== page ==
2 How insect eaters obtain their food
2.1 Mammalian dentition
Insects are generally very small animals. Many kinds are hard work to collect and not very nutritious because a high proportion of their mass is a protective and indigestible outer layer, called cuticle. Insectivorous mammals need to eat large numbers of insects to fulfil their energy requirements.
Insect eaters have diverse ways of catching and dealing with their prey; teeth play a crucial role. Indeed, teeth are of such enormous significance to mammalian diets in general (and are so readily preserved by fossilisation) that they feature extensively in this series of units as a whole. A general introduction to teeth is useful at this point.
Mammals have several kinds of teeth that operate together as a set, of which there are only two - the 'milk' set that emerges just before weaning, and the permanent set that replaces it usually before sexual maturity. Because the young are fed on milk for some time after birth, the emergence of the teeth is delayed until the jaws have grown large enough to accommodate them. Consequently, teeth in the upper and lower jaws grow to be opposite each other. This matching, together with the tough hard materials and complex structure of each tooth, are crucial to their role as precision tools in feeding. In fact, the possession of differentiated and exactly opposing teeth is a defining character of mammals. The downside is that, although reptiles such as snakes and crocodiles can replace damaged or diseased teeth throughout life, mammals have a fixed number of teeth and, as many of us know to our cost, defective teeth are not replaced.
At the front of the jaw there are incisors, used for grasping and biting food. Canine teeth behind the incisors are pointed, and often sharp, but may be small and poorly developed in animals that are not flesh eaters and do not use their teeth for defence and in threat displays. Premolars and molars behind the canines have several roots and are usually broad and ridged. These teeth are the main grinding surface for chewing food, a uniquely mammalian ability that entails complex movements of the tongue, cheeks and jaws. Sheep, cattle, deer and their relatives chew by side-to-side movements of the jaw, while rats, squirrels, guinea-pigs, etc. grind their food by sliding the lower jaw forwards and backwards. Other mammals including ourselves use combinations of these movements. The numbers of each type of tooth in a mammal can be shown in shorthand by the dental formula, of which you see examples later. Such a formula describes the numbers of incisors (I), canines (C), premolars (P) and molars (M) on one side of the upper and lower jaws. For example, if a mammal were to have three premolars on one side of its upper jaw and two premolars on one side of its lower jaw, this would be abbreviated to P3/2. The milk set, which develops before the jaw is fully grown, includes premolars but not molars. The milk set may be partially or entirely eliminated in some kinds of mammals, and some, notably the great whales, are completely toothless.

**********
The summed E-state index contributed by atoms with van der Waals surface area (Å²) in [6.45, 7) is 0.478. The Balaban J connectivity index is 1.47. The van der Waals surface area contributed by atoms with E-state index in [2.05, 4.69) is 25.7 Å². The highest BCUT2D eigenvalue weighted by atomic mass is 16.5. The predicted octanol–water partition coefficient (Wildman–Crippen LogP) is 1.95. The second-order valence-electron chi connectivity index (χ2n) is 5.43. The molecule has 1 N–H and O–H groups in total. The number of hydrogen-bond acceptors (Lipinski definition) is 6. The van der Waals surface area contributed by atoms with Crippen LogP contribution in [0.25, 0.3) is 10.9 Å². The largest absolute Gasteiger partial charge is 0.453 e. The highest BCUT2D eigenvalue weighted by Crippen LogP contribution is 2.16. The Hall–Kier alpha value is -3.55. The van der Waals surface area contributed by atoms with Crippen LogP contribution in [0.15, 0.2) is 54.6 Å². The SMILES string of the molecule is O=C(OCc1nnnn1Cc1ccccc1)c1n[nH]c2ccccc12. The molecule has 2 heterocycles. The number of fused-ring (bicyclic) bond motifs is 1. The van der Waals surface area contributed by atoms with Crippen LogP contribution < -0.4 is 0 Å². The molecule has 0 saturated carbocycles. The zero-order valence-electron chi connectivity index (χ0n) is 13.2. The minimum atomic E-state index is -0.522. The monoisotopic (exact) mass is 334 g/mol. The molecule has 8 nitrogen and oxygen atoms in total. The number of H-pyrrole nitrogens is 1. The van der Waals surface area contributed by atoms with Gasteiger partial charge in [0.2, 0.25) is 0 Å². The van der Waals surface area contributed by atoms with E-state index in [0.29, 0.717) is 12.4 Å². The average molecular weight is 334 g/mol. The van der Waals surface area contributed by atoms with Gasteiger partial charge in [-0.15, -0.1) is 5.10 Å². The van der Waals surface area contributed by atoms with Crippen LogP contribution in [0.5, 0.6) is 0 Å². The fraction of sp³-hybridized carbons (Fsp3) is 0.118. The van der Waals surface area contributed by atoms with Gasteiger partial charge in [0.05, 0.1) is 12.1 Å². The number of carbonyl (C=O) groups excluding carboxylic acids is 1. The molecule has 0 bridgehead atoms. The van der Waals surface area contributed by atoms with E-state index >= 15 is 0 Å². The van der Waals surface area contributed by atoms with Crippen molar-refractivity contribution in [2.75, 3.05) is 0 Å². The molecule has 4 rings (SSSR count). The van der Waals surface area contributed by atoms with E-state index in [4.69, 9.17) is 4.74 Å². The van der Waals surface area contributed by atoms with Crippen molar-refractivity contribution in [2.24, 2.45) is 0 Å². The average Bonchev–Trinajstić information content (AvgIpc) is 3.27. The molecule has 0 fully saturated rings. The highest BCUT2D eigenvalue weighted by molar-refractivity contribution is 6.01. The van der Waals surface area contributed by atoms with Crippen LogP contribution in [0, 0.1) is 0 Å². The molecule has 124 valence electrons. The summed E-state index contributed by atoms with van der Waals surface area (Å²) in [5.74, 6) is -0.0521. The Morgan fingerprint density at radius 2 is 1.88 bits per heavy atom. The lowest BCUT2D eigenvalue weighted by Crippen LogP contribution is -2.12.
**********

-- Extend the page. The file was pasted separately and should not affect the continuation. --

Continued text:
A typical mammalian tooth is made up of three regions: the crown, the neck and the root (Figure 1). The visible part of the tooth that emerges from the gum is the crown; the neck of the tooth is surrounded by the gum. The tooth is anchored in the gum by the root, and a layer of bone-like tissue, called cement, fixes the root to the jaw bone. In most mammals, the permanent teeth eventually stop growing and their blood supply is reduced, at which point the teeth are described as 'rooted'.
In vertical cross-section, the tooth can be seen to consist of three layers. The outermost layer of the crown is hard enamel, made of mainly calcium phosphate with a small proportion of calcium fluoride. The enamel resists damage from hard foods and protects the inner layers. Most of the tooth is made up of dentine, which is similar to bone in structure, made up of a fibrous framework, (rather like the mish-mash of coconut fibres in a doormat, but on a microscopic scale) in which are embedded crystals of calcium phosphate. The central pulp cavity contains blood vessels and nerves and becomes almost closed off at maturity.
Members of the Insectivora have numerous (up to 44) small teeth. Look at Figure 2a, which shows the skull and lower jaw of the hedgehog.
How many incisors, canines, premolars and molars are there in the upper jaw of the hedgehog? Express these values using the shorthand given above.
There are three incisors (I3), one canine (C1), three premolars (P3) and three molars (M3).
Counting the corresponding numbers in the lower jaw of the hedgehog gives: I2, C1, P2, M3. Bear in mind that the dental formula gives, for each type of tooth, the ratio of the number in one side of the upper jaw to the number in one side of the lower jaw. The dental formula of the hedgehog is thus I3/2, C1/1, P3/2, M3/3, and the hedgehog has a total of 36 teeth.
The pygmy shrew has three incisors, one canine, three premolars and three molars in one side of the upper jaw, and one incisor, one canine, one premolar and three molars in one side of the lower jaw. What is its dental formula and how many teeth does it have in total?
The dental formula of the pygmy shrew is I3/1, C1/1, P3/1, M3/3, giving 16 teeth on each side and so a total of 32 teeth. (Figure 2b shows just the pygmy shrew's teeth nearer the front of each jaw.)